There it sat, grand and beautiful and beckoning. A monument to another year come and gone. Pink and yellow flowers, their sugary petals seductively calling.
And there he sat, my three-year-old grandson. On top of the table, next to my birthday cake. He was mesmerized by its loveliness, by the sweetness of its thick buttercream frosting, by the flat white plane where no flowers lay, as if covered by a layer of new-fallen snow.
He loves cake.
There he sat for fifteen minutes, contemplating how his finger could reach those flowers for its obligatory swipe of a sugary glob for his waiting mouth. But the plastic cover was too tight; thick and unyielding. He tried. By God, he gave it his best effort. He even toyed with the plastic server that sat waiting to be put to use. He would’ve been more than happy to use it.
The poor boy finally gave up – he was no match for industrial-strength plastic that hadn’t been loosened yet. At least, not if his deed was to be secretive, as he knew it must be. I’m sure he could’ve figured something out if plastic mutilation were an option. But he smartly decided against that move, and just waited. Like everyone else.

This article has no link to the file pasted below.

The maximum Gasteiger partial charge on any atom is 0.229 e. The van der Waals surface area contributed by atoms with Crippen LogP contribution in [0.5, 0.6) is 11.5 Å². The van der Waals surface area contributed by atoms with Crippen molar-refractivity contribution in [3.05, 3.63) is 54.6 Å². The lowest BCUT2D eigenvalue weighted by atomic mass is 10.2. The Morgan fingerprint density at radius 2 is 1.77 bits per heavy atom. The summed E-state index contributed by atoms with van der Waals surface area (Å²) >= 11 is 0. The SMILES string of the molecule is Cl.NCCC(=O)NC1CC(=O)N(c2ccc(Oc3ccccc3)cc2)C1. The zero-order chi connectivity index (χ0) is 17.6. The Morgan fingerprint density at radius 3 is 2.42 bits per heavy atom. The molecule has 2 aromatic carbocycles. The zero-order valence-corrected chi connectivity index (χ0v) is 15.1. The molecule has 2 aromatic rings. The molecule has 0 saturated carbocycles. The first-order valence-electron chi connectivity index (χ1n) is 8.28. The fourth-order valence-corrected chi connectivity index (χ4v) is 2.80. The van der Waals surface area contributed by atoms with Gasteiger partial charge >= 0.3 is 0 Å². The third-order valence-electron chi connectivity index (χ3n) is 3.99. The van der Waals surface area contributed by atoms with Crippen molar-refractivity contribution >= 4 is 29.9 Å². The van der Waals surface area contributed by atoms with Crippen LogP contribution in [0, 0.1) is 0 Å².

I didn’t realize when I brought it home one day early that I’d equipped my home with a torture device for a three-year-old cake-frosting junkie. HE. LOVES. FROSTING.
But no worries. Two days later, his little sister’s cake came home in a flimsy cardboard box. (Note: Gourmet cake bakers should know that their creations really need better protection).
Yep, no problem.
When it was removed from the box for the party, there was a finger-hole down the center of it, where part of the word BIRTHDAY should have been. “Who put their finger in this cake?” my daughter asked, not happy that her little girl’s expensive confection had been mangled.
A wide, proud grin spread across his face, as he happily yelled “ME!”
The celebration of sweet victory.